Suppression of human natural and antibody-dependent cytotoxicity by soluble factors from unstimulated normal lymphocytes Article

cited authors

  • Nair, MPN; Schwartz, SA

fiu authors


  • Serum-free culture supernatants of unstimulated normal human peripheral blood mononuclear cells contain soluble suppressor factor(s) (SSF) that significantly inhibit natural (NK) and antibody-dependent cellular cytotoxic (ADCC) activities of allogenic lymphocytes against a variety of target cells. Lymphocytes precultured with increasing concentrations of SSF showed a dose-dependent suppressive effect on these cytotoxic functions that was optimal at a concentration of 20% volume/volume. Adherent cells were not required for the production of SSF. Suppression was evident even at higher effector:target cell ratios and the inhibition was not reversed by washing lymphocytes. SSF was not itself cytotoxic, was stable at 56° C, and its suppressive effect was maximal after 72 h of incubation with effector lymphocytes. Initial estimate of the molecular weight of SSF by ultra-filtration was <20,000 daltons. Gel filtration of SSF on Sephacryl S-200 resulted in the elution of two peaks of activity; one in the region between markers of 13,700 and 25,000 daltons, and the other <13,700 daltons. Both fractions demonstrated significant suppressive activity on NK and ADCC functions of allogenic lymphocytes. SSF inhibition of NK activity could be partially reversed by incubating lymphocytes for 1 hr with human leukocyte interferon (IF) and almost completely reversed after 24 hr of IF treatment. A few selected monosaccharides (α-methyl-D-mannoside, L-fucose and L-rhamnose) showed a dose-dependent blocking effect on SSF activity, which suggests that SSF may act via receptor sites recognized by these sugars. As demonstrated for other lymphocyte functions, NK and ADCC activities may also be modulated by SSF elaborated by normal PBL.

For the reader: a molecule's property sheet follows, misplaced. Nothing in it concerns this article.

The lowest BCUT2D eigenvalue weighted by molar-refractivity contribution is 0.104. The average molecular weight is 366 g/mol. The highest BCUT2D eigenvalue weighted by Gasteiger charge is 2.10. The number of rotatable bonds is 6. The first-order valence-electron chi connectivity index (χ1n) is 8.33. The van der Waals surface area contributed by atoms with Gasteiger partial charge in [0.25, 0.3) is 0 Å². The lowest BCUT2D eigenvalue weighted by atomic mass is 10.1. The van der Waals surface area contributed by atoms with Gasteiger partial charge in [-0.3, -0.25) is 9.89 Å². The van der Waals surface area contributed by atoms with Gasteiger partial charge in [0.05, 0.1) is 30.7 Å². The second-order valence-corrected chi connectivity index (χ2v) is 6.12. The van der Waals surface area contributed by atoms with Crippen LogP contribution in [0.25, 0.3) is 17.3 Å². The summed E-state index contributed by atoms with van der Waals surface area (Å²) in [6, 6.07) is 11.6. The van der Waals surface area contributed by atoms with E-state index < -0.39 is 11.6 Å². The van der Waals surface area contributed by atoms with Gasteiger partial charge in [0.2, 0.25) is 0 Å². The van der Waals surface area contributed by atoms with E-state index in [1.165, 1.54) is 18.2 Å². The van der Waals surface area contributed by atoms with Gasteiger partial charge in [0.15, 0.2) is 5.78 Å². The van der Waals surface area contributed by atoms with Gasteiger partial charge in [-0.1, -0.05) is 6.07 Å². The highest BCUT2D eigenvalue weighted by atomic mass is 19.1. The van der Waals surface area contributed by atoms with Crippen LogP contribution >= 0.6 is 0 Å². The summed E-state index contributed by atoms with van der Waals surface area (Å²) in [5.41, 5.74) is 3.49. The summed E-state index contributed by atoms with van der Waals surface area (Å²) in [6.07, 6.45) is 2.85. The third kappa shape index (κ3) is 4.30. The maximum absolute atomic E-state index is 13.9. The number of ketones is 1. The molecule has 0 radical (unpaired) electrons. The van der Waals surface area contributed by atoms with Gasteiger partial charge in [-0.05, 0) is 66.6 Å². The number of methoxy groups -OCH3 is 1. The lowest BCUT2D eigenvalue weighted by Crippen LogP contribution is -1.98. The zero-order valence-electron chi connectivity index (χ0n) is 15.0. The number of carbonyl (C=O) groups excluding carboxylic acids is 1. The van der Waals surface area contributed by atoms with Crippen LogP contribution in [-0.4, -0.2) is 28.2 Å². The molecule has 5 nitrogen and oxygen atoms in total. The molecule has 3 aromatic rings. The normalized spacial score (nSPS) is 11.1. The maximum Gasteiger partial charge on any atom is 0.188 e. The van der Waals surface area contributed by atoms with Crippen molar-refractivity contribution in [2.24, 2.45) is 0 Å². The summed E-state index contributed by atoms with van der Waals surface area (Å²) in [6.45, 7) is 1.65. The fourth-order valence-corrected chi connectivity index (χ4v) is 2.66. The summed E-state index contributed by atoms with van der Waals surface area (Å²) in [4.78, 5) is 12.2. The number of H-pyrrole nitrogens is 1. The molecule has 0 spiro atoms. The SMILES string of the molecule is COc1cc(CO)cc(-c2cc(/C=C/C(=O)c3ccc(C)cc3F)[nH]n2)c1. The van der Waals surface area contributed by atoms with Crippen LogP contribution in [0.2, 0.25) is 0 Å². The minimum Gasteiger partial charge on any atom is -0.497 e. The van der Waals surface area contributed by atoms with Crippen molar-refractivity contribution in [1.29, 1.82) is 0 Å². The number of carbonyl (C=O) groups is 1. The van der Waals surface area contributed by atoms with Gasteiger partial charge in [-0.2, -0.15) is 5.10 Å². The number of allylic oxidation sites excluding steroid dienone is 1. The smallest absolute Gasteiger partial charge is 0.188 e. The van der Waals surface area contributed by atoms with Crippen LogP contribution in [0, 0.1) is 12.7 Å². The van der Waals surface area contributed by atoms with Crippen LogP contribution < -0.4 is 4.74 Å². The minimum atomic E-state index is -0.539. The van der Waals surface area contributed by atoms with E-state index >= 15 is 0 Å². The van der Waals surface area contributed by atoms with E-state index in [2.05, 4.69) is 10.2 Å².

publication date

  • December 1, 1982

start page

  • 2511

end page

  • 2518


  • 129


  • 6